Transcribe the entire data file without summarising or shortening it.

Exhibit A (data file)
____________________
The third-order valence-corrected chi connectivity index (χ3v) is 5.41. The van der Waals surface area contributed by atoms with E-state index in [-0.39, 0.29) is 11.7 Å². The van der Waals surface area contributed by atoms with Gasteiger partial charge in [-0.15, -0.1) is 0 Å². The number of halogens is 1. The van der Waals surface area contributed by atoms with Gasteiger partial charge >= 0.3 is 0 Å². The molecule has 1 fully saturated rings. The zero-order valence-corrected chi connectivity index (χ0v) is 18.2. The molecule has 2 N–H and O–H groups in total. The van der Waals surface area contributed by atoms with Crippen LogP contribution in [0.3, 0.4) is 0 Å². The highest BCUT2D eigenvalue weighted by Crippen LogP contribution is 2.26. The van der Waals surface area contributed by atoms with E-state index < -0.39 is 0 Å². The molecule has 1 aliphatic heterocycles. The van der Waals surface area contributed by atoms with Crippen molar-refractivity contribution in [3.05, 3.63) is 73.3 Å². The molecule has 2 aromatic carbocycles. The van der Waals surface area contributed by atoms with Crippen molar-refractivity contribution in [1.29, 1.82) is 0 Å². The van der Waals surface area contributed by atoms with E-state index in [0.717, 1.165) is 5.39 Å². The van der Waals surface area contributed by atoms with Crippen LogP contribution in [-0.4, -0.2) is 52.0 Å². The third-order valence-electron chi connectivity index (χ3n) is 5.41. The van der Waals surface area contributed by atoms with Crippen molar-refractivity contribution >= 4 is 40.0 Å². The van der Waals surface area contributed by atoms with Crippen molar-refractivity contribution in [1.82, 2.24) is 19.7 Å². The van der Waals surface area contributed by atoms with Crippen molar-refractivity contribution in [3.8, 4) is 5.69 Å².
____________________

The third-order valence-corrected chi connectivity index (χ3v) is 5.41. The van der Waals surface area contributed by atoms with E-state index in [-0.39, 0.29) is 11.7 Å². The van der Waals surface area contributed by atoms with Gasteiger partial charge in [-0.15, -0.1) is 0 Å². The number of halogens is 1. The van der Waals surface area contributed by atoms with Gasteiger partial charge >= 0.3 is 0 Å². The molecule has 1 fully saturated rings. The zero-order valence-corrected chi connectivity index (χ0v) is 18.2. The molecule has 2 N–H and O–H groups in total. The van der Waals surface area contributed by atoms with Crippen LogP contribution in [0.3, 0.4) is 0 Å². The highest BCUT2D eigenvalue weighted by Crippen LogP contribution is 2.26. The van der Waals surface area contributed by atoms with E-state index < -0.39 is 0 Å². The molecule has 1 aliphatic heterocycles. The van der Waals surface area contributed by atoms with Crippen molar-refractivity contribution in [3.05, 3.63) is 73.3 Å². The molecule has 2 aromatic carbocycles. The van der Waals surface area contributed by atoms with Crippen molar-refractivity contribution in [1.29, 1.82) is 0 Å². The van der Waals surface area contributed by atoms with E-state index in [0.717, 1.165) is 5.39 Å². The van der Waals surface area contributed by atoms with Crippen LogP contribution in [-0.4, -0.2) is 52.0 Å². The third-order valence-electron chi connectivity index (χ3n) is 5.41. The van der Waals surface area contributed by atoms with Crippen molar-refractivity contribution >= 4 is 40.0 Å². The van der Waals surface area contributed by atoms with Crippen molar-refractivity contribution in [1.82, 2.24) is 19.7 Å². The van der Waals surface area contributed by atoms with Crippen molar-refractivity contribution in [3.8, 4) is 5.69 Å².